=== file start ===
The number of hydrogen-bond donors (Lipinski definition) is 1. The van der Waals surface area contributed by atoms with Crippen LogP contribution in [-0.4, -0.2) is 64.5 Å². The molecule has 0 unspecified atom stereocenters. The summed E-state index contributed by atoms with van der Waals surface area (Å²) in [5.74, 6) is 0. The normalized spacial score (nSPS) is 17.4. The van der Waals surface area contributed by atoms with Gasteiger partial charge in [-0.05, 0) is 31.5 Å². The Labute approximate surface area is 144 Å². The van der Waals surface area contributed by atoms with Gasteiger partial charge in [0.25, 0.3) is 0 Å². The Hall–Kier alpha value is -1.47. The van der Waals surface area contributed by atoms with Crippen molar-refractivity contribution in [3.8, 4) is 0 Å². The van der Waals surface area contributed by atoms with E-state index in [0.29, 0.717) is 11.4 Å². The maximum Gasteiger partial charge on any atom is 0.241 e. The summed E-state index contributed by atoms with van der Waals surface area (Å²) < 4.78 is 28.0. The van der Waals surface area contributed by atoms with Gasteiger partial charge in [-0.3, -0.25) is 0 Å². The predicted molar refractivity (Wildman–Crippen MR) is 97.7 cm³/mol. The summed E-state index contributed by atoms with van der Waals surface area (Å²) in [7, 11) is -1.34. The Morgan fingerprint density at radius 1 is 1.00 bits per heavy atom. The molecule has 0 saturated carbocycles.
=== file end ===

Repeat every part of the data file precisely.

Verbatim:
The number of hydrogen-bond donors (Lipinski definition) is 1. The van der Waals surface area contributed by atoms with Crippen LogP contribution in [-0.4, -0.2) is 64.5 Å². The molecule has 0 unspecified atom stereocenters. The summed E-state index contributed by atoms with van der Waals surface area (Å²) in [5.74, 6) is 0. The normalized spacial score (nSPS) is 17.4. The van der Waals surface area contributed by atoms with Gasteiger partial charge in [-0.05, 0) is 31.5 Å². The Labute approximate surface area is 144 Å². The van der Waals surface area contributed by atoms with Gasteiger partial charge in [0.25, 0.3) is 0 Å². The Hall–Kier alpha value is -1.47. The van der Waals surface area contributed by atoms with Crippen molar-refractivity contribution in [3.8, 4) is 0 Å². The van der Waals surface area contributed by atoms with E-state index in [0.29, 0.717) is 11.4 Å². The maximum Gasteiger partial charge on any atom is 0.241 e. The summed E-state index contributed by atoms with van der Waals surface area (Å²) < 4.78 is 28.0. The van der Waals surface area contributed by atoms with Gasteiger partial charge in [-0.3, -0.25) is 0 Å². The predicted molar refractivity (Wildman–Crippen MR) is 97.7 cm³/mol. The summed E-state index contributed by atoms with van der Waals surface area (Å²) in [7, 11) is -1.34. The Morgan fingerprint density at radius 1 is 1.00 bits per heavy atom. The molecule has 0 saturated carbocycles.